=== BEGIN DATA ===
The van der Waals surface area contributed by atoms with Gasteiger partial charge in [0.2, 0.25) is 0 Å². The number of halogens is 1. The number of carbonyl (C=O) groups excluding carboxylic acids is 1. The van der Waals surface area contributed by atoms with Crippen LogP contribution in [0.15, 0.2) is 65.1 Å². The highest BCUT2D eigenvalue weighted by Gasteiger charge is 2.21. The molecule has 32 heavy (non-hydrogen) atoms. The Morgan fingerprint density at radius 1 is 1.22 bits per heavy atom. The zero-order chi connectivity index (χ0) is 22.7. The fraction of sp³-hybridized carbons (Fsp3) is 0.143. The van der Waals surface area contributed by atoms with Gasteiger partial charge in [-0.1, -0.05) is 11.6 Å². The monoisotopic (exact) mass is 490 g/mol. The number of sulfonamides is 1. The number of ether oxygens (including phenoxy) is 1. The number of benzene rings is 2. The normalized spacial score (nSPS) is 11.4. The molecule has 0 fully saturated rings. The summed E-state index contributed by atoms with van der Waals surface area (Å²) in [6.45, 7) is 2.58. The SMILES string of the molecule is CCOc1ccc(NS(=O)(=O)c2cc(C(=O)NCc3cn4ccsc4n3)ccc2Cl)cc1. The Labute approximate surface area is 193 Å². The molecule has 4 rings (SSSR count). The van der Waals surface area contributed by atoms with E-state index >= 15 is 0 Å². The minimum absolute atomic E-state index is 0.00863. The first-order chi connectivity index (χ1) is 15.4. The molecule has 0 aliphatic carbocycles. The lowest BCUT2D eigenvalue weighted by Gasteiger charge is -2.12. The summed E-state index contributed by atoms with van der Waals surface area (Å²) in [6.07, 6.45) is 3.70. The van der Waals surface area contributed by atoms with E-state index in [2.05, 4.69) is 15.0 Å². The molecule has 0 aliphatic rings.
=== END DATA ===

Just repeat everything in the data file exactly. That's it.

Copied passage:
The van der Waals surface area contributed by atoms with Gasteiger partial charge in [0.2, 0.25) is 0 Å². The number of halogens is 1. The number of carbonyl (C=O) groups excluding carboxylic acids is 1. The van der Waals surface area contributed by atoms with Crippen LogP contribution in [0.15, 0.2) is 65.1 Å². The highest BCUT2D eigenvalue weighted by Gasteiger charge is 2.21. The molecule has 32 heavy (non-hydrogen) atoms. The Morgan fingerprint density at radius 1 is 1.22 bits per heavy atom. The zero-order chi connectivity index (χ0) is 22.7. The fraction of sp³-hybridized carbons (Fsp3) is 0.143. The van der Waals surface area contributed by atoms with Gasteiger partial charge in [-0.1, -0.05) is 11.6 Å². The monoisotopic (exact) mass is 490 g/mol. The number of sulfonamides is 1. The number of ether oxygens (including phenoxy) is 1. The number of benzene rings is 2. The normalized spacial score (nSPS) is 11.4. The molecule has 0 fully saturated rings. The summed E-state index contributed by atoms with van der Waals surface area (Å²) in [6.45, 7) is 2.58. The SMILES string of the molecule is CCOc1ccc(NS(=O)(=O)c2cc(C(=O)NCc3cn4ccsc4n3)ccc2Cl)cc1. The Labute approximate surface area is 193 Å². The molecule has 4 rings (SSSR count). The van der Waals surface area contributed by atoms with E-state index >= 15 is 0 Å². The minimum absolute atomic E-state index is 0.00863. The first-order chi connectivity index (χ1) is 15.4. The molecule has 0 aliphatic carbocycles. The lowest BCUT2D eigenvalue weighted by Gasteiger charge is -2.12. The summed E-state index contributed by atoms with van der Waals surface area (Å²) in [6.07, 6.45) is 3.70. The van der Waals surface area contributed by atoms with E-state index in [2.05, 4.69) is 15.0 Å². The molecule has 0 aliphatic rings.